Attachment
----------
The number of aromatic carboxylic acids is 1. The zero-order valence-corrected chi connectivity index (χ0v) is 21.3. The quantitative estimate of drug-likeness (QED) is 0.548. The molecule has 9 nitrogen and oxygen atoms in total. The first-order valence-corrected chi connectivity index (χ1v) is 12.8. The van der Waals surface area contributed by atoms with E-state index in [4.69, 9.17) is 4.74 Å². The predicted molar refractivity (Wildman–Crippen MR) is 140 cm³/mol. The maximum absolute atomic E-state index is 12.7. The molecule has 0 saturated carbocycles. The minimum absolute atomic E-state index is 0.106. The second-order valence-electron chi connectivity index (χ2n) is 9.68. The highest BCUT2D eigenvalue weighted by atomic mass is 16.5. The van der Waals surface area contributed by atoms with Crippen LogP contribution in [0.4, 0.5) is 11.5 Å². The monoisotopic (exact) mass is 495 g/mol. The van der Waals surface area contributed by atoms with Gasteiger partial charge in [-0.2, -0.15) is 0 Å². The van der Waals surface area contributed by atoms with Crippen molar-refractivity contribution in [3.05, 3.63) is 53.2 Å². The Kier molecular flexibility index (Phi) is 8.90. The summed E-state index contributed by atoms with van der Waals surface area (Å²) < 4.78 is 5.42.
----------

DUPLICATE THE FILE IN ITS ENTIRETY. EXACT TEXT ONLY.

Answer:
The number of aromatic carboxylic acids is 1. The zero-order valence-corrected chi connectivity index (χ0v) is 21.3. The quantitative estimate of drug-likeness (QED) is 0.548. The molecule has 9 nitrogen and oxygen atoms in total. The first-order valence-corrected chi connectivity index (χ1v) is 12.8. The van der Waals surface area contributed by atoms with E-state index in [4.69, 9.17) is 4.74 Å². The predicted molar refractivity (Wildman–Crippen MR) is 140 cm³/mol. The maximum absolute atomic E-state index is 12.7. The molecule has 0 saturated carbocycles. The minimum absolute atomic E-state index is 0.106. The second-order valence-electron chi connectivity index (χ2n) is 9.68. The highest BCUT2D eigenvalue weighted by atomic mass is 16.5. The van der Waals surface area contributed by atoms with Crippen LogP contribution in [0.4, 0.5) is 11.5 Å². The monoisotopic (exact) mass is 495 g/mol. The van der Waals surface area contributed by atoms with Gasteiger partial charge in [-0.2, -0.15) is 0 Å². The van der Waals surface area contributed by atoms with Crippen molar-refractivity contribution in [3.05, 3.63) is 53.2 Å². The Kier molecular flexibility index (Phi) is 8.90. The summed E-state index contributed by atoms with van der Waals surface area (Å²) < 4.78 is 5.42.